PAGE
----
GRPD: 7 arrested amid protest over Kent Co. ICE contract

Grand Rapids

GRAND RAPIDS, Mich. (WOOD) — Grand Rapids police say they were forced to arrest seven people protesting Kent County’s contract with Immigration and Customs Enforcement.

On Thursday morning, about 100 protesters marched from the Kent County Commission chambers in downtown Grand Rapids down Ottawa Avenue NW, chanting “ICE out of Kent County” and carrying signs with messages including “abolish ICE now” and “ICE not welcome here.”

The Grand Rapids Police Department monitored the protest and blocked off roads to allow protesters to safely pass. Officers said a group carrying a banner ignored officers’ repeated orders to move out of the intersection of Michigan Street and Ottawa Avenue NW, at which point they were arrested.

Police say those arrested sat down in the intersection, endangering their own safety, as well as the safety of drivers and others who couldn’t get through for medical treatment at nearby hospitals.

All seven people arrested are adults, according to GRPD. They are charged with failing to comply with a lawful order and resisting and obstructing police.


Movimiento Cosecha GR and GR Rapids Response to ICE said they organized the demonstration to demand an end to the county’s contract with ICE.

The groups first gathered at Calder Plaza to speak out about the treatment of immigrant families and their children by ICE and U.S. border patrol agents. From there, protesters went to the county commission meeting to voice their opposition to the contract.

Kent County commissioners suspended their meeting because of the protests. Several commissioners left the chambers while others stayed. Some even stood with the protesters.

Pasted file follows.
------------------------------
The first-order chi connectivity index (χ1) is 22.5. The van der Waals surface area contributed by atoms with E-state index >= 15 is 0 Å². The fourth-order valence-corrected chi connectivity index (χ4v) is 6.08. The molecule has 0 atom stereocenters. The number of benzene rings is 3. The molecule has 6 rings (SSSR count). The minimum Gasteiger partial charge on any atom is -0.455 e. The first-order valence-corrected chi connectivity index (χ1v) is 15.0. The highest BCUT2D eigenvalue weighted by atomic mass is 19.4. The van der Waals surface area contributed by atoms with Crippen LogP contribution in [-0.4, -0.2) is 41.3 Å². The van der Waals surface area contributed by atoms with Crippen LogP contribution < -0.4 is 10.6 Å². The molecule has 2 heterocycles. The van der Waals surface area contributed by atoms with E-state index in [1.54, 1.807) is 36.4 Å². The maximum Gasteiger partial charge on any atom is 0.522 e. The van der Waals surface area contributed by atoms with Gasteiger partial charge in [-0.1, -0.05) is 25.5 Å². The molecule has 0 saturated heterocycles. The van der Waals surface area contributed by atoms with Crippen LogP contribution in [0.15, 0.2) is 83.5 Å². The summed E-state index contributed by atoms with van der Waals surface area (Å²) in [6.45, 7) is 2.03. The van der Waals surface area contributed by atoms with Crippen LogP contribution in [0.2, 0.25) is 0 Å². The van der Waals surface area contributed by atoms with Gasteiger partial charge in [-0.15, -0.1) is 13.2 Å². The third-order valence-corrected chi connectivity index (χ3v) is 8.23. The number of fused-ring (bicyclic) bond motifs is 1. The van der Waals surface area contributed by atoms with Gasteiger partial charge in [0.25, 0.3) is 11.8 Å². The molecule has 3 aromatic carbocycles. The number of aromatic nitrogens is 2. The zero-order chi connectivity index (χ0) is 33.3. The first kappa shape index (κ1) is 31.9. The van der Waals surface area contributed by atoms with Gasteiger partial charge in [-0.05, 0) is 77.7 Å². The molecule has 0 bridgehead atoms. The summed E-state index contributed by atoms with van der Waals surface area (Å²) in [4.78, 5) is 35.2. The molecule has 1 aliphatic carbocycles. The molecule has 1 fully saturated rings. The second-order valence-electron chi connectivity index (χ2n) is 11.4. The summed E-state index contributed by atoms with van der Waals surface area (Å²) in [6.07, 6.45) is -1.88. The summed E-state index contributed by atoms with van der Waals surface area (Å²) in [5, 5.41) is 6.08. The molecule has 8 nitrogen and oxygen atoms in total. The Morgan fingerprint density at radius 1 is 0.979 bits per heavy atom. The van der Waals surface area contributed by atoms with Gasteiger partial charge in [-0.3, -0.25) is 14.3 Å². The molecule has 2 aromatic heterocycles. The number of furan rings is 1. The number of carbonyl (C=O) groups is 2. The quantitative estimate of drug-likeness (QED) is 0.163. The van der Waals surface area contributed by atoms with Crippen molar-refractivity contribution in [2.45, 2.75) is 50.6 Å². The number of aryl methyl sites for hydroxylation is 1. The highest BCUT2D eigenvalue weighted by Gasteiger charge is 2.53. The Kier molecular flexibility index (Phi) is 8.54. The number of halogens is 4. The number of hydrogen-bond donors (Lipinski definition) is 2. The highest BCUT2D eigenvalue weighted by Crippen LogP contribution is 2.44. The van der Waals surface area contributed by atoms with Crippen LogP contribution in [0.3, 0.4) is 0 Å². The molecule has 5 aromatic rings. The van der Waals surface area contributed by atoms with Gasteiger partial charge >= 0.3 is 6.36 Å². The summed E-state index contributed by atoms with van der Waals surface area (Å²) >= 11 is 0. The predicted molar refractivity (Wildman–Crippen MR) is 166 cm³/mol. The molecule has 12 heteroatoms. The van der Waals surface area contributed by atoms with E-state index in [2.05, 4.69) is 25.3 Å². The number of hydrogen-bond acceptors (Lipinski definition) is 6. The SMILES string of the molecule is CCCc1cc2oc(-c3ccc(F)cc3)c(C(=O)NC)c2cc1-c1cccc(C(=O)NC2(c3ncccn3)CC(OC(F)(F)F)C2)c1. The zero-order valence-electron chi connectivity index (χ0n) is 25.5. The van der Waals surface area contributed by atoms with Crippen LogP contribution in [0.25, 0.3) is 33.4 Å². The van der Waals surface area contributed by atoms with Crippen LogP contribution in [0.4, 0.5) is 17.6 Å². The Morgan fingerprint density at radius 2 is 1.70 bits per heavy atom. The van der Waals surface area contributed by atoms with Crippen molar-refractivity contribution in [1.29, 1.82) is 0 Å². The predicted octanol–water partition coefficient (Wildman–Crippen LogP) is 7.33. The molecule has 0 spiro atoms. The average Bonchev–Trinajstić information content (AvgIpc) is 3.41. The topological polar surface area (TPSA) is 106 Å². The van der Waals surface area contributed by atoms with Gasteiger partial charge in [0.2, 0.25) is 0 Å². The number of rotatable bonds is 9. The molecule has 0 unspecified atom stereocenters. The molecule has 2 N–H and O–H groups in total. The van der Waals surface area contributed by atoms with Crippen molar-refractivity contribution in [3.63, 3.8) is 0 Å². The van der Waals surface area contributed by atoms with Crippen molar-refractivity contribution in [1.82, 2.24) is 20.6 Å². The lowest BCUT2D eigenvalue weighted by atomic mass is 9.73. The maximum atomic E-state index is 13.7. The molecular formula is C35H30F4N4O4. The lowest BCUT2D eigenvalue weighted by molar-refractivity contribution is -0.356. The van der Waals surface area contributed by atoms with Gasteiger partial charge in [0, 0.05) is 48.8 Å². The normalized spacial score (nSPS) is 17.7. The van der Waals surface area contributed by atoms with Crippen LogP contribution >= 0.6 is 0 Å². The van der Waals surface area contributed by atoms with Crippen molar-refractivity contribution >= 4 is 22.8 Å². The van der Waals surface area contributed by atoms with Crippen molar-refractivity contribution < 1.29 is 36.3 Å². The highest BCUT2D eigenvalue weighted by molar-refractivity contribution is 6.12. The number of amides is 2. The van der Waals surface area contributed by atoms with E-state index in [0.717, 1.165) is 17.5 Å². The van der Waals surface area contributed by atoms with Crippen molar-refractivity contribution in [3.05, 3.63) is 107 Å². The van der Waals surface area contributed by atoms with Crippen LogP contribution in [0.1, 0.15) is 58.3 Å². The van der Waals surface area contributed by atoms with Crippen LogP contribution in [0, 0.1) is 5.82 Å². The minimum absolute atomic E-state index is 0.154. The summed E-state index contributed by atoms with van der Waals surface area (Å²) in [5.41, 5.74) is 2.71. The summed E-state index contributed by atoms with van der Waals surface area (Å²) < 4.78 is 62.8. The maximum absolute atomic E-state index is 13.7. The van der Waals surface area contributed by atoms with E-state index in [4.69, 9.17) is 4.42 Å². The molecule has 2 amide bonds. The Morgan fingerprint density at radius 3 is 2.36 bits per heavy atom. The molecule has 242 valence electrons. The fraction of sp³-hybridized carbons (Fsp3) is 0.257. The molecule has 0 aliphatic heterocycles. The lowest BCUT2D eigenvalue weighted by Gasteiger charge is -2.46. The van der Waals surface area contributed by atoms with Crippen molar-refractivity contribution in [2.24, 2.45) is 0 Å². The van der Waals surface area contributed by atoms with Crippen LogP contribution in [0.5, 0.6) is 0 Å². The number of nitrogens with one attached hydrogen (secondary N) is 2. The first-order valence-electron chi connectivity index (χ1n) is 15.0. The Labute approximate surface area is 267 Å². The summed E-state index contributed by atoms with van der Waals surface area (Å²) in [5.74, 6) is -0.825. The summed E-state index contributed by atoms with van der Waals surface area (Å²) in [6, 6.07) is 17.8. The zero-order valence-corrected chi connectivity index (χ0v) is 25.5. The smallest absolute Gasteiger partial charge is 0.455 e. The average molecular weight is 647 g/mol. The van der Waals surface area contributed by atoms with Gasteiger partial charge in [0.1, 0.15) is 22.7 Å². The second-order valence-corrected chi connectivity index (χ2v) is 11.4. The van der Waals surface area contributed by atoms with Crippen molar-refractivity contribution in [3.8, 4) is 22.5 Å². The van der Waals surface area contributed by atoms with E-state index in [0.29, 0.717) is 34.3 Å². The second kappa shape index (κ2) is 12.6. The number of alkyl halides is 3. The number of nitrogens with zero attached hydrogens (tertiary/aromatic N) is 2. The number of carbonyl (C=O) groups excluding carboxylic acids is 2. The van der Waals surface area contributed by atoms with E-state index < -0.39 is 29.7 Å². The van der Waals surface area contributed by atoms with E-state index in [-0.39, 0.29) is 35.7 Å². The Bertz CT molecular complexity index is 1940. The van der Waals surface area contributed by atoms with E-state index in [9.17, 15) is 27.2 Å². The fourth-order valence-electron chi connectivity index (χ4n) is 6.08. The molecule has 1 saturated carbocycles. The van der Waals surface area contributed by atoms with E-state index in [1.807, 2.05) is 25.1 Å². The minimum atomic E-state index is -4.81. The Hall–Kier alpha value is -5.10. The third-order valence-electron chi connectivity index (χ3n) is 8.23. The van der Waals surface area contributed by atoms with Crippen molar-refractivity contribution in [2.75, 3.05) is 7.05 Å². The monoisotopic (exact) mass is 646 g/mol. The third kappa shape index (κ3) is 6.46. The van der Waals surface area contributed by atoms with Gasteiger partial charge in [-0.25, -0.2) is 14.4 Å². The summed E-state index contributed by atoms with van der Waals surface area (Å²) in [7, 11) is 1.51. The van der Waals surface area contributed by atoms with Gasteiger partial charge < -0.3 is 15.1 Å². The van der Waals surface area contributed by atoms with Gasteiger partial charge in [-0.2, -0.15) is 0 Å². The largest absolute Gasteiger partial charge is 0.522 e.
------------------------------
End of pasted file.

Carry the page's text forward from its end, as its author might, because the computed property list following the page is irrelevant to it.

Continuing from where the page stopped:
Movimiento Cosecha GR protesters said that they feel illegal immigrants are being held unjustly by ICE and that the county should not aid the agency through the contracted partnership.

“I would definitely support getting out of that contract as fast as possible until ICE is doing what it was originally created to do and that was to help us fight terrorism and watch the people who come into this country that are a threat to this country, not to people seeking asylum in this country,” Commissioner Robert S. Womack told 24 Hour News 8.

The commission meeting resumed around 10 a.m.


Kent County spokeswoman Lisa LaPlante confirmed the county has a contract with ICE, the current version of which runs through September 2019. She said of the 23,455 people jailed for a crime, ICE requested 185 be detained. Those individuals were charged with a range of local crimes, from assault, child abuse and second-degree criminal sexual conduct, to having improper plates, an unregistered vehicle or an open container of alcohol.

LaPlante says the county received $17,935 for holding people for ICE a total of 210 days. The longest detention was three days, she said.

LaPlante said without the contract, the hold time would drop from 72 to 48 hours and ICE would have to transport detainees sooner.

According to LaPlante, the contract has no effect on the fingerprinting process, which is required by law. LaPlante said anyone arrested for a criminal act must be fingerprinted. She says those fingerprints are received by the FBI, which is required to share the prints with the Department of Homeland Security, which can trigger action by ICE.

Kent County Sheriff Larry Stelma said he and his department are in charge of the contract and that commissioners don’t have the authority to make decisions about it.

Stelma said he feels obligated to participate.

“We don’t have the opportunity to pick and choose which laws we like and which laws we’re going to enforce,” Stelma told 24 Hour News 8 after the meeting. “I have to honor all law enforcement agencies.”

He said his agency has not seen a large increase in the number of people brought in by ICE under the Trump administration.

The sheriff agreed with protesters that change is needed in how the United States handles immigrants.

“That is the issue,” Stelma said emphatically. “Congress has to enact some major immigration reform.”

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